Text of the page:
FIND TALENT..THEN PAY THEM WELL!: If you follow sports; the team with the best talent (usually) wins. In my prior career, I sat in meetings where we passed on top tier talent due to the bureaucracies of the organization. There were concerns around setting compensation precedent. This is a short sighted approach. Focus on ROI. What is the incremental lift from a high-end performer vs. the baseline? Pay a lot, expect a lot!
As part of my series about the leadership lessons of accomplished business leaders, I had the pleasure of interviewing Shahab Elmi.
Shahab Elmi is a serial entrepreneur who has founded four companies: Cymbiotika (nutritional supplements), DASH Radio / DASH International (online radio), KNK Group (Cricket Wireless stores), and Day Group (customizable phone cases). Shahab sold Day Group to Duckie Accessories for an 8-figure sum just 26 months after it was founded.
Under Shahab’s leadership, KNK Group has been awarded the title of “Cricket Wireless National Dealer of the Year.” This award comes well earned — in 3 years, KNK Group has opened 172 stores in 6 states. Additionally, Shahab is a member of the Board of Advisors at Bomani Cold Buzz, and on the Board of Directors at Massiv Clothing.
Thank you so much for doing this with us! Before we start, our readers would love to “get to know you” a bit better. None of us are able to achieve success without some help along the way. Is there a particular person who you are grateful towards who helped get you to where you are? Can you share a story?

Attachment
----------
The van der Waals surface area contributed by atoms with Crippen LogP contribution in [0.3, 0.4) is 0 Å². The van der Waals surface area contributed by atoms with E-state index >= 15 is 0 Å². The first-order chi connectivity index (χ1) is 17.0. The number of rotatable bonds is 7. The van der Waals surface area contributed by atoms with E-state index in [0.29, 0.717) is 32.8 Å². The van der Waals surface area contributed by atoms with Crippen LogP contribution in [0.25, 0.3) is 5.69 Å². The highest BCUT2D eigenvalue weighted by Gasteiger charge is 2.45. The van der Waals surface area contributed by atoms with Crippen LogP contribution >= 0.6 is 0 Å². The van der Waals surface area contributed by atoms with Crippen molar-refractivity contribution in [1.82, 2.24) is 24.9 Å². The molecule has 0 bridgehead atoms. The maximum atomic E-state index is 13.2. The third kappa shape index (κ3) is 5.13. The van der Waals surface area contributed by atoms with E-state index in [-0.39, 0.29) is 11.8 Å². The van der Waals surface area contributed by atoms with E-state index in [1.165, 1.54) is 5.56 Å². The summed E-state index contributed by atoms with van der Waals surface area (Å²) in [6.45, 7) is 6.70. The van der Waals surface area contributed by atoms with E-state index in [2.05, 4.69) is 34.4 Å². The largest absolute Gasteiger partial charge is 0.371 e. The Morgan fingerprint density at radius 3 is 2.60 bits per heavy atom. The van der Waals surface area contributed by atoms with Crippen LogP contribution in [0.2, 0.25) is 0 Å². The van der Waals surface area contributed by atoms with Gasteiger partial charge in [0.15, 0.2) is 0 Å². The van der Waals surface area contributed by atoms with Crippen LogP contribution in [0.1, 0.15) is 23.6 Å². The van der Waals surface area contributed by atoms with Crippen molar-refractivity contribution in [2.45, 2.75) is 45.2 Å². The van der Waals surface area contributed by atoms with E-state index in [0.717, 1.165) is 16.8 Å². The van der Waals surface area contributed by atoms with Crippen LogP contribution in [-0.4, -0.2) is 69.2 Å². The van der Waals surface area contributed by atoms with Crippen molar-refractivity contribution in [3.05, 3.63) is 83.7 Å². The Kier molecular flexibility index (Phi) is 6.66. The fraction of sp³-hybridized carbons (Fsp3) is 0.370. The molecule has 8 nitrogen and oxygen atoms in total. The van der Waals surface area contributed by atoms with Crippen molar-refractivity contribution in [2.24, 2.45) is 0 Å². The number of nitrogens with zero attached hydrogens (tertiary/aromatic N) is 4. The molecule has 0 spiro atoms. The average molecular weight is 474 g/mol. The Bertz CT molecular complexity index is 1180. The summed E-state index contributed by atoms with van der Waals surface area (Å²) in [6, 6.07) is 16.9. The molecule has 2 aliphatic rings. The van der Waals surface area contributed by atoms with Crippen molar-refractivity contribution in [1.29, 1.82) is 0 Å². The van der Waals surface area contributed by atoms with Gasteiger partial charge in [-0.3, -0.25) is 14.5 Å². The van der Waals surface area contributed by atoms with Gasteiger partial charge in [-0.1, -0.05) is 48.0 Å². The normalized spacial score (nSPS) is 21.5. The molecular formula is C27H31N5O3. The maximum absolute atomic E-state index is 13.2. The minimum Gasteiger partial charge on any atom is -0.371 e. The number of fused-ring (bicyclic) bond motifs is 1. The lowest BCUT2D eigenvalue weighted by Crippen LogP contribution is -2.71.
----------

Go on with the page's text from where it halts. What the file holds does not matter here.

A former boss once told me: “Hope is not a strategy.” I try to build redundancies and contingencies for every variable. Never “hope” things go right.
What advice would you give to your colleagues to help them to thrive and not “burn out”?
I have been a serial entrepreneur for years and have had success in various industries. What I have learned is that diversification is integral to thriving in the workplace because it creates long term security. However, to truly excel, it is crucial to find a passion project. For me, that is Cymbiotika.
What are some of the factors that you believe led to your eventual success?
Discipline. Focus. Unwilling to Compromise.
We start and end each meeting with Quality and Quality control discussions. This laser focus became the foundation of everything we do at Cymbiotika: to create the best health products in the world.
What are some of the goals you still have and are working to accomplish, both personally and professionally?
Professionally, I want to expand the product portfolio. We are slated to begin distribution for Cymbiotika in 8 countries in Q4 2020. We would like to increase that number to 20 countries by 2021.
Personally, I want to be the best husband, father, son, friend, and leader I can possibly be.
What do you hope to leave as your lasting legacy?
Help millions (even billions) of people live longer, healthier, and happier lives.
Ok, super. Here is the main question of our interview. What are your “5 Things I Wish Someone Told Me Before I Became CEO”? Please share a story or example for each.